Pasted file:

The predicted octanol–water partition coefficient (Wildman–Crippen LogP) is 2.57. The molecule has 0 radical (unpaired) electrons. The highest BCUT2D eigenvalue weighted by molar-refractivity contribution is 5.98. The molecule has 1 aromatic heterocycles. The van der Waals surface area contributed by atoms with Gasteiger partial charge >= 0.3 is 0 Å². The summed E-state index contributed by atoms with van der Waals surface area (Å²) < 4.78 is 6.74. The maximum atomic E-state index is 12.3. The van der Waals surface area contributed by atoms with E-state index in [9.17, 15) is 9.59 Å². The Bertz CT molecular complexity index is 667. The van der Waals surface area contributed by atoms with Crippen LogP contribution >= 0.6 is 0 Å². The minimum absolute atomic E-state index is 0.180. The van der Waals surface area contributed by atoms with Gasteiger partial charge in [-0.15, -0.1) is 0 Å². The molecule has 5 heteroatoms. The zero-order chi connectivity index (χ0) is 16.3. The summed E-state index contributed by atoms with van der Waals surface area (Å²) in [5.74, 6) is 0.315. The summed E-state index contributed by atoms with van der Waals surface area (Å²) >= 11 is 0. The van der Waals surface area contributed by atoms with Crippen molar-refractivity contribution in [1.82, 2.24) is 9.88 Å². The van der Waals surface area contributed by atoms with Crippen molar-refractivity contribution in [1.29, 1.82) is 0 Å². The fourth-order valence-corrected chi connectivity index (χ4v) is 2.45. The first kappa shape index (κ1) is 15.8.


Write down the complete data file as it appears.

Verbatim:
The predicted octanol–water partition coefficient (Wildman–Crippen LogP) is 2.57. The molecule has 0 radical (unpaired) electrons. The highest BCUT2D eigenvalue weighted by molar-refractivity contribution is 5.98. The molecule has 1 aromatic heterocycles. The van der Waals surface area contributed by atoms with Gasteiger partial charge >= 0.3 is 0 Å². The summed E-state index contributed by atoms with van der Waals surface area (Å²) < 4.78 is 6.74. The maximum atomic E-state index is 12.3. The van der Waals surface area contributed by atoms with E-state index in [9.17, 15) is 9.59 Å². The Bertz CT molecular complexity index is 667. The van der Waals surface area contributed by atoms with Crippen LogP contribution >= 0.6 is 0 Å². The minimum absolute atomic E-state index is 0.180. The van der Waals surface area contributed by atoms with Gasteiger partial charge in [-0.15, -0.1) is 0 Å². The molecule has 5 heteroatoms. The zero-order chi connectivity index (χ0) is 16.3. The summed E-state index contributed by atoms with van der Waals surface area (Å²) in [5.74, 6) is 0.315. The summed E-state index contributed by atoms with van der Waals surface area (Å²) >= 11 is 0. The van der Waals surface area contributed by atoms with Crippen molar-refractivity contribution in [1.82, 2.24) is 9.88 Å². The van der Waals surface area contributed by atoms with Crippen molar-refractivity contribution in [1.29, 1.82) is 0 Å². The fourth-order valence-corrected chi connectivity index (χ4v) is 2.45. The first kappa shape index (κ1) is 15.8.